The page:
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It’s probably not what you think.

Fam Pract Manag. 2019;26(2):4

It’s been nearly 20 years since the death of Avedis Donabedian, MD, MPH, the general practitioner and public health scholar who has been referred to as the father of quality measurement in health care,1 but the impact of his work has perhaps never been more keenly felt by physicians. Donabedian’s conceptual framework for assessing the quality of health care delivery in terms of structure, process, and outcome, his seven pillars of health care quality, and his understanding of the connection between quality and systems of care are foundational to the quality initiatives that pervade today’s medical practice.2 Yet, at the end of his life, just prior to his death from prostate cancer, Donabedian expressed that improving quality takes more than just systems thinking: “Ultimately, the secret of quality is love. You have to love your patients, you have to love your profession, you have to love your god.”3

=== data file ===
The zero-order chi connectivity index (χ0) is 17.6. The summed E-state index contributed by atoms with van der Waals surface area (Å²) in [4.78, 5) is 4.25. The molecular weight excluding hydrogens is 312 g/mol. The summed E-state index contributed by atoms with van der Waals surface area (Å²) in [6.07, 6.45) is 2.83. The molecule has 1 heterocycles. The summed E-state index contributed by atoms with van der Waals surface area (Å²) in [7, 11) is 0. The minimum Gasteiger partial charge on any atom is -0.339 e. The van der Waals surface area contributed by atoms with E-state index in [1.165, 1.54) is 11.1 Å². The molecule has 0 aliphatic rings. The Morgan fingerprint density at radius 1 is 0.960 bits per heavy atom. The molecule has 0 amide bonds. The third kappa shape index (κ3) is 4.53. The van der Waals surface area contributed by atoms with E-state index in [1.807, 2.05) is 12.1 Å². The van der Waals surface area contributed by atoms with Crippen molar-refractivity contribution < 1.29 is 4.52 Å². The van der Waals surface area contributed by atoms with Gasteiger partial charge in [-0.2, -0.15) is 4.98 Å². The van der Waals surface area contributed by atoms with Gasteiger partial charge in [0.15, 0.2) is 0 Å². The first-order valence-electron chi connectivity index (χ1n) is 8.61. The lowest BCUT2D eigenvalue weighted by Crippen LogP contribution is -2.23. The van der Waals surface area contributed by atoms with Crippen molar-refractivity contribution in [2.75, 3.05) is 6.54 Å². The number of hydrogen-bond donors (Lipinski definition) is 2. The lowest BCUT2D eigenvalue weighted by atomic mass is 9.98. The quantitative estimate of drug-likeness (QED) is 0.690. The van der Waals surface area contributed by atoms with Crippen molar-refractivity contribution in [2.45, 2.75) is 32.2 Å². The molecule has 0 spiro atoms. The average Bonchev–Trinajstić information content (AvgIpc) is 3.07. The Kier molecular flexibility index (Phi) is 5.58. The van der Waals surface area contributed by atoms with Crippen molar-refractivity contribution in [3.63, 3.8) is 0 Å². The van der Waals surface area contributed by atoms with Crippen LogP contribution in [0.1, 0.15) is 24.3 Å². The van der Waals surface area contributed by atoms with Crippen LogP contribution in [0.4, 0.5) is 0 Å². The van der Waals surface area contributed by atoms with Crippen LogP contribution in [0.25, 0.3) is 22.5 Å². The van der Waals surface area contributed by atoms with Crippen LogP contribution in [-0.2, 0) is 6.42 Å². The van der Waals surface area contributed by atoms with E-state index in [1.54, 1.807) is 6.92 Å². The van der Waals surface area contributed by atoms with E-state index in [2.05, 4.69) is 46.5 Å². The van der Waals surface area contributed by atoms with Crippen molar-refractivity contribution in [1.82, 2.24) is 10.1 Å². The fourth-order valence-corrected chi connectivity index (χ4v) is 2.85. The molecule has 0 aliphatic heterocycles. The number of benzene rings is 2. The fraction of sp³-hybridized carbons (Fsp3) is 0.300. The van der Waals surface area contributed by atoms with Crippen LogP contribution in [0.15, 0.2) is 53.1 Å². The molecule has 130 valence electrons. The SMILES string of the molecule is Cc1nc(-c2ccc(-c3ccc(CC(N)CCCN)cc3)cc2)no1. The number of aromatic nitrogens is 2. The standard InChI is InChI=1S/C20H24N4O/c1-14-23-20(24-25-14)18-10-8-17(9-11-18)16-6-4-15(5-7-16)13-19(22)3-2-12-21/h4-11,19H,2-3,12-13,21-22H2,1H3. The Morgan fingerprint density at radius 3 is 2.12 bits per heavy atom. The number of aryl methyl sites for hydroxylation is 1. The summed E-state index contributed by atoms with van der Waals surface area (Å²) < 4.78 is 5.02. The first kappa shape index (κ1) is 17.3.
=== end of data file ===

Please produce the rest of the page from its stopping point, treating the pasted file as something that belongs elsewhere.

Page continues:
Remembering Donabedian’s quote on Valentine’s Day, when I started writing this piece, it seemed particularly meaningful in connection with several of this issue’s articles. Providing Medicare wellness visits can help close care gaps and facilitate quality reporting and may also pay off in terms of relative value units and payment (see our cover story), but of course not all services do. For example, screening for adverse childhood experiences (ACEs) such as abuse or neglect may result in higher-quality care (see our article on ACEs), but it will not improve the bottom line of your practice.

In fact, like the growing number of screenings that family physicians are encouraged to provide, screening for ACEs is hard work. It requires sensitive, careful communication with patients; a systematic, efficient approach to collecting, documenting, and remembering patients’ histories; and appropriate referrals and follow-up. Choosing to screen for ACEs requires tapping into the altruism that may have attracted you to patient care in the first place. Cultivating this sense of purpose is vital because, as Donabedian knew and as our article on intrinsic motivation reminds us, external motivators have their limits.

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